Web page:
But in 2015, Harris said she did not believe in having statewide standards to regulate the use of body cameras, according to the Sacramento Bee. That stance drew criticism from some advocates. Harris was courting the support of the state's police unions as she prepared to run for Senate, and those unions opposed the statewide regulations.
"Harris also has stopped short of endorsing statewide regulations on the use of police body cameras, saying that she believes all officers should wear them but that local agencies are best equipped to enact policies," the Los Angeles Times reported in 2016.
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"For the last three years, we've been the number one economy in America." -- John Hickenlooper.
We previously awarded Two Pinocchios to Hickenlooper for this claim.
He presided over boom times in Colorado as a two-term governor who left office in January, but he goes into specious territory by describing it as the number one economy from 2016 through 2018. California, Oregon and Washington state outperformed Colorado in gross domestic product growth all three years; Hawaii and North Dakota had lower unemployment rates.
Hickenlooper's campaign told us he was referring to a ranking from U.S. News and World Report.
But there are different rankings out there, their methodologies vary, and Hickenlooper never says this claim comes from a magazine ranking.
That matters because CNBC ranked Colorado's economy in eighth place among all states last year. WalletHub ranked Colorado's economy in fifth place. The lesson here is that "number one economy" is in the eye of the beholder when relying on rankings such as these, and Hickenlooper can't assume audiences will know what he's referring to.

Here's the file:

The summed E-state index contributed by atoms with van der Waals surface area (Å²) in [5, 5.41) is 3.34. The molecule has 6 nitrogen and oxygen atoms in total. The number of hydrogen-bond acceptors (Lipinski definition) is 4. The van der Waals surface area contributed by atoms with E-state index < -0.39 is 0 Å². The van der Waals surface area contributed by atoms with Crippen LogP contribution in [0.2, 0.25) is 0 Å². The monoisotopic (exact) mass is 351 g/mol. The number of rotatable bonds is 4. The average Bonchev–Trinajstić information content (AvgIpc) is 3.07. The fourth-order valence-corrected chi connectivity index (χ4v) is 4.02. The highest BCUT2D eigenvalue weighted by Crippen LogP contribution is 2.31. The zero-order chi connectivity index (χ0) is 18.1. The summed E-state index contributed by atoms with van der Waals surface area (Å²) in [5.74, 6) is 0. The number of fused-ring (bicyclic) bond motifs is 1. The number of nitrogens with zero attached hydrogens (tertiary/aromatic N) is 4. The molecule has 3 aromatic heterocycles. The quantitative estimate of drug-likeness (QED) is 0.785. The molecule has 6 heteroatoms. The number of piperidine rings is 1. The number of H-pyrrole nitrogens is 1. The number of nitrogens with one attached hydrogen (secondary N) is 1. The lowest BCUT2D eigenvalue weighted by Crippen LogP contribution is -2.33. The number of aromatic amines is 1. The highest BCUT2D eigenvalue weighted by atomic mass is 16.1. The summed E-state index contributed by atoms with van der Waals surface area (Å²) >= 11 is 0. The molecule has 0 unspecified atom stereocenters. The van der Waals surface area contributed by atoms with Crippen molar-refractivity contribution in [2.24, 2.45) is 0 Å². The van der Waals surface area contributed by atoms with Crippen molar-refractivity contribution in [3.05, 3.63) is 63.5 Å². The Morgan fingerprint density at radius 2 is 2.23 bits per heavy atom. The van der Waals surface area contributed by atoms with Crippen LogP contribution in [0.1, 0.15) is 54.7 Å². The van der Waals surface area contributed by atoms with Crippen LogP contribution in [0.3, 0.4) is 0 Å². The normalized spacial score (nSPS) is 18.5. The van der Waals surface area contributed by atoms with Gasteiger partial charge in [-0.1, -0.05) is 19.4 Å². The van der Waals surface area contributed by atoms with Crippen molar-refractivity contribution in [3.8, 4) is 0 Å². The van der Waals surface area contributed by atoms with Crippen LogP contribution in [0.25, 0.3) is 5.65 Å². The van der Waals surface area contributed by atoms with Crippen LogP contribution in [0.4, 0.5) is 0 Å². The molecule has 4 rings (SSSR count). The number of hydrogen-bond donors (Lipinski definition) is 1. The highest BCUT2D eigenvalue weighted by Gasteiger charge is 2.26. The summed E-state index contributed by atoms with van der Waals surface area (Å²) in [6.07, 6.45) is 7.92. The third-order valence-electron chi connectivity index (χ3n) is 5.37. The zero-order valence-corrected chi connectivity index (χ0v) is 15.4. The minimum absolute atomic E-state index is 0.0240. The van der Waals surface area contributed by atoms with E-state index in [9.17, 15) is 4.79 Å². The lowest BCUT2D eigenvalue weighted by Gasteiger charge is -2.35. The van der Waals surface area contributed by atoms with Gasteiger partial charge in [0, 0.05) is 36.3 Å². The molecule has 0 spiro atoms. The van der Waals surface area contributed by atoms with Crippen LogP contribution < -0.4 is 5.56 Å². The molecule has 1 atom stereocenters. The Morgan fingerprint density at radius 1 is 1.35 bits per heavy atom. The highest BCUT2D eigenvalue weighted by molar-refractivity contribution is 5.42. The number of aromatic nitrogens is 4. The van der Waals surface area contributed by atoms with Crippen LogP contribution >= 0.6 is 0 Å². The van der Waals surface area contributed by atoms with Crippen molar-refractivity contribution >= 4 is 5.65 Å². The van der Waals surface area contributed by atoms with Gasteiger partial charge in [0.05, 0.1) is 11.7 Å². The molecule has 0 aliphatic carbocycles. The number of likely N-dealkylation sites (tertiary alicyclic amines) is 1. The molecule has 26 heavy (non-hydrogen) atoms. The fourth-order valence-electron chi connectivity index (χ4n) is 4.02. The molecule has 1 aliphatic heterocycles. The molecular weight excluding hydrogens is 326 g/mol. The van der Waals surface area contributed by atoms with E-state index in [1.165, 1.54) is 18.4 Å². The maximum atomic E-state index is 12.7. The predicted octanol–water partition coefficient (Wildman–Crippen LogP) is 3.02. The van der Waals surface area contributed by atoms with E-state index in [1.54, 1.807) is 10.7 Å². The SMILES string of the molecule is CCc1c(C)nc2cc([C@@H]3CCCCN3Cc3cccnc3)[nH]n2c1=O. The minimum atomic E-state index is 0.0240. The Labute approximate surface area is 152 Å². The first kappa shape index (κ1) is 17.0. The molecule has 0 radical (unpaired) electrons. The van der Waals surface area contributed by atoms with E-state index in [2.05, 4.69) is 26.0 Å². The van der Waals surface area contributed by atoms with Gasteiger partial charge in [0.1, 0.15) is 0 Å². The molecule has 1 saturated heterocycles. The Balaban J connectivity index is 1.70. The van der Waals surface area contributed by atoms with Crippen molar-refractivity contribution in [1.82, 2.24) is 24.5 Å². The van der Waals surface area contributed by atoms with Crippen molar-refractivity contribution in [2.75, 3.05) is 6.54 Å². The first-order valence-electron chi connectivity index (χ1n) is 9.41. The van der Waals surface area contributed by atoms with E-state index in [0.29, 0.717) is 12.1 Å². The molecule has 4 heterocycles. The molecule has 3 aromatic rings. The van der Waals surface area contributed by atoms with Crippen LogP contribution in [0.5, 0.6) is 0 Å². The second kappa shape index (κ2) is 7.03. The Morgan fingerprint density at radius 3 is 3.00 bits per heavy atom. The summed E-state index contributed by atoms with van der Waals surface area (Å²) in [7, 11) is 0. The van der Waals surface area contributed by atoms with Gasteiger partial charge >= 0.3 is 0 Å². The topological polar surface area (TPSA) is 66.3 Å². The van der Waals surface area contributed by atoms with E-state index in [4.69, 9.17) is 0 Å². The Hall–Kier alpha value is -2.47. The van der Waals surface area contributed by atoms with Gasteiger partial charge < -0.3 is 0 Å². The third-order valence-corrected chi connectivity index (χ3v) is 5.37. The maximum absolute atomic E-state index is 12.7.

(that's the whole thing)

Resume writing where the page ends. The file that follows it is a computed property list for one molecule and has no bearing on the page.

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"In 1988, Rachel, when it wasn't popular, I ran on a platform of banning assault weapons and in fact lost that race for Congress. I have a D-minus voting record from the NRA. And I believe that what we need is comprehensive gun legislation that, among other things, provides universal background, we end the gun show loophole, we end the straw man provision, and I believed in 1988 and I believe today." -- Sanders.
Sanders likes to talk about his D-minus rating from the NRA, and the NRA's endorsement of his opponents during his first congressional race in 1988 that may have cost him the election. This was one of Sanders' repeated claims in the 2016 campaign, so we dug into this deeply then.
Sanders' recent grade from the NRA was, indeed, a D-minus. Since 1992, the first year the NRA issued a grade for Sanders, he received between a C-minus and F.
Since 1988, Sanders has been consistent on restricting the use of semi-automatic firearms (often called "assault weapons"). The evidence for whether his stance had anything to do with his 1988 loss is mixed. He could have just as easily lost the election because he split votes with a Democrat, as opposed to being the only candidate without an NRA endorsement.
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"I got Mitch McConnell to raise taxes $600 billion by raising the top rate." -- Biden.
Biden is only telling half the story. The 2013 deal did raise individual tax rates, to the tune of $600 billion over 10 years. But, as Bennet pointed out, the 2013 deal also made permanent George W. Bush's tax cuts for people making under $250,000, even though Democrats had long campaigned to repeal the tax cuts. Over, the deal, added to the federal deficit. Many Democrats at the time thought McConnell outfoxed Biden in the negotiations. Indeed, if the tax cuts had expired as planned under the Bush law, tax revenue would have soared.